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Protesters in Poland Block Cross from Being Moved

Poland Cross

Aug. 3: Supporters of late Polish President Lech Kaczynski scuffle with municipal guards as they try to break a barrier in front of the Presidential palace in Warsaw. Authorities failed to move a cross commemorating Poland's late leader Lech Kaczynski from in front of the presidential palace after fierce protests by Roman Catholic groups and Kaczynski's followers. (AP)

WARSAW, Poland -- Protesters shouting "Defend the cross!" have managed to prevent Polish officials from moving a cross erected outside the presidential palace in memory of the late President Lech Kaczynski.

About 20 demonstrators stood in front of the wooden cross on Tuesday, pleading with priests who were supposed to move it to the nearby St. Anne's Church. They were supported by a cheering crowd of hundreds gathered behind a police barrier across the street.

Security officials dragged away a few of the chanting, praying protesters -- including a woman who tried to tie herself to the cross. But officials decided not to immediately press ahead with the plan, which is opposed by some Kaczynski supporters.

Kaczynski's supporters have turned the cross into a shrine where they focus their grief over the late leader's tragic death in a plane crash in Russia on April 10. It has also become a source of friction with their political rivals, who argue that the cross should be moved away from state to church ground, with President-elect Bronislaw Komorowski saying the makeshift symbol should not remain in front of a top state building.

While church and state are technically separated in the staunchly Catholic Poland, the church wields some influence in political life.

"The cross will not be moved to the church today," said Jacek Michalowski, the head of the presidential office. "The level of aggression is too high ... the cross should not be used for political games."

It wasn't immediately clear whether officials would make another attempt to move it.

Amid deep national mourning, scouts groups put up the cross five days after the plane crash that killed Kaczynski, his wife Maria, and 94 others, including top military leaders.

Some members of the main opposition party -- which is led by the late president's twin brother, Jaroslaw Kaczynski -- have said the cross should remain put until a permanent monument is built at the site, a call backed by their conservative Roman Catholic supporters.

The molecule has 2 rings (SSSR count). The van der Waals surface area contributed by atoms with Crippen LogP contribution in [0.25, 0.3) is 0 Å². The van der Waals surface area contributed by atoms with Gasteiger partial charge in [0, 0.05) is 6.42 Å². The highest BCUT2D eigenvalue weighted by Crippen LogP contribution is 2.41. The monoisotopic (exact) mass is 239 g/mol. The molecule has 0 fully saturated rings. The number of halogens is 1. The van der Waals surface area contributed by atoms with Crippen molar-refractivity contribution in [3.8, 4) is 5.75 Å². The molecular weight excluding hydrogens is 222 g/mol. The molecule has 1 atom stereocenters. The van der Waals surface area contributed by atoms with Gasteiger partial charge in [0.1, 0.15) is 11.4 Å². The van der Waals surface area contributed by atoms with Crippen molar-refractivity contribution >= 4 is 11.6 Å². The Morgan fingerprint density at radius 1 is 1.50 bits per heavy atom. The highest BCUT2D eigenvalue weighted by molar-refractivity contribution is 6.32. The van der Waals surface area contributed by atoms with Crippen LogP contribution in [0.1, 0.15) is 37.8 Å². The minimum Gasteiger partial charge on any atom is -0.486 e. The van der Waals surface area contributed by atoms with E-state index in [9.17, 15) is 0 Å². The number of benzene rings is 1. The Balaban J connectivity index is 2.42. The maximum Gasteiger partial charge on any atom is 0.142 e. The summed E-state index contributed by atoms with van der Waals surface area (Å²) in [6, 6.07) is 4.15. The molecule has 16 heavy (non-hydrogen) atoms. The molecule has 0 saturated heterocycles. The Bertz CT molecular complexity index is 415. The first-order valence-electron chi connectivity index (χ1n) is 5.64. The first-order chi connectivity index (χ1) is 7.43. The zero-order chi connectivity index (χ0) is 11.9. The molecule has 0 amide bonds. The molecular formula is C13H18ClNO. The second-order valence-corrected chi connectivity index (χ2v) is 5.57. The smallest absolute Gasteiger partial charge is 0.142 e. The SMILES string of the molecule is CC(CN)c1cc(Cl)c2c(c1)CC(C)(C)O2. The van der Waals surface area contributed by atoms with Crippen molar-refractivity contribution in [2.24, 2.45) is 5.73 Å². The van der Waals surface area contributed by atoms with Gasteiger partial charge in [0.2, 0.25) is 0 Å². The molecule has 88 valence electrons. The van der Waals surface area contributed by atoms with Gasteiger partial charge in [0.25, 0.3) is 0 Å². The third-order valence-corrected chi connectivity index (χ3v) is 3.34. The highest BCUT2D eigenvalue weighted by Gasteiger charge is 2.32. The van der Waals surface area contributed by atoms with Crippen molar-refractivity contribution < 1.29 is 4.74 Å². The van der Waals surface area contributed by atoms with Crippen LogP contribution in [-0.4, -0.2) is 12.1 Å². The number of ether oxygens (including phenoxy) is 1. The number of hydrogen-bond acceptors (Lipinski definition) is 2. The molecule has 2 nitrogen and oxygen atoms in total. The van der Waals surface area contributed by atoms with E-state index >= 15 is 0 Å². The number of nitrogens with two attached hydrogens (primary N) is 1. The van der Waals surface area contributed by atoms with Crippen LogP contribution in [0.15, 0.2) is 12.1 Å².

But Komorowski and Warsaw city officials want the cross moved to the church and worked out an agreement with church leaders to do so.

Warsaw Archbishop Tadeusz Nycz said Tuesday that a compromise should be sought, which would guarantee that a memorial plaque would be put up in front of the palace.

Lech Kaczynski's death was followed by an unusual period of harmony in Poland's often-bitter politics, but that has since frayed. Komorowski defeated Jaroslaw Kaczynski last month in an election for the vacant presidency and is to be sworn in on Friday.

The crash also inspired an improvement in traditionally tense Polish-Russian relations. Moscow shared in Poland's sorrow and pledged full cooperation in investigating the crash -- which happened as Kaczynski flew to a memorial for 22,000 Polish officers murdered by Soviet dictator Josef Stalin's secret police in the 1940 Katyn massacres.

Still, Polish officials have complained this week that Russian officials are being slow in handing over documents needed for a Polish investigation into the crash, focusing on whether anyone in Poland was to blame.

That is being conducted alongside the main Russian investigation, in which a Polish official is an observer. Both sides are supposed to share their information.

Polish Interior Minister Jerzy Miller said Monday that holes in documentation provided by Russia are preventing the Poles from reaching conclusions. Prime Minister Donald Tusk said he would ask Moscow for an explanation of delays in making the documents available.

Officials in Moscow had no comment Tuesday on the complaints.

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